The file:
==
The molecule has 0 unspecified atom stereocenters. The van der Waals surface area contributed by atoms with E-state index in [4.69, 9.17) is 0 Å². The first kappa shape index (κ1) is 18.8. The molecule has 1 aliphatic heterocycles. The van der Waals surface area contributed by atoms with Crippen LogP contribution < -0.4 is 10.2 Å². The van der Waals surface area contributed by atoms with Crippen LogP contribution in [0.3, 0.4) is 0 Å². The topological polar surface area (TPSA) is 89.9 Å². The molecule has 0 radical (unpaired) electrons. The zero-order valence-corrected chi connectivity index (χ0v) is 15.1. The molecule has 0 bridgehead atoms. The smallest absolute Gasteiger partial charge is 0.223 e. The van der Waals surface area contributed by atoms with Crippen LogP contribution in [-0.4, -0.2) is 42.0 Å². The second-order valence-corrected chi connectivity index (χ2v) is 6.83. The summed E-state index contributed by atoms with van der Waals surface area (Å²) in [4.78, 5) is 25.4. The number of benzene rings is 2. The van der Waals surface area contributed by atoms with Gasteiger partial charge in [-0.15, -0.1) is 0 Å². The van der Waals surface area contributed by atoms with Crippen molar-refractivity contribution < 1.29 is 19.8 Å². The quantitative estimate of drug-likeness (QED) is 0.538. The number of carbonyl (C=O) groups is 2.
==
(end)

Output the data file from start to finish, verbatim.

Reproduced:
The molecule has 0 unspecified atom stereocenters. The van der Waals surface area contributed by atoms with E-state index in [4.69, 9.17) is 0 Å². The first kappa shape index (κ1) is 18.8. The molecule has 1 aliphatic heterocycles. The van der Waals surface area contributed by atoms with Crippen LogP contribution < -0.4 is 10.2 Å². The van der Waals surface area contributed by atoms with Crippen LogP contribution in [0.3, 0.4) is 0 Å². The topological polar surface area (TPSA) is 89.9 Å². The molecule has 0 radical (unpaired) electrons. The zero-order valence-corrected chi connectivity index (χ0v) is 15.1. The molecule has 0 bridgehead atoms. The smallest absolute Gasteiger partial charge is 0.223 e. The van der Waals surface area contributed by atoms with Crippen LogP contribution in [-0.4, -0.2) is 42.0 Å². The second-order valence-corrected chi connectivity index (χ2v) is 6.83. The summed E-state index contributed by atoms with van der Waals surface area (Å²) in [4.78, 5) is 25.4. The number of benzene rings is 2. The van der Waals surface area contributed by atoms with Gasteiger partial charge in [-0.15, -0.1) is 0 Å². The van der Waals surface area contributed by atoms with Crippen molar-refractivity contribution < 1.29 is 19.8 Å². The quantitative estimate of drug-likeness (QED) is 0.538. The number of carbonyl (C=O) groups is 2.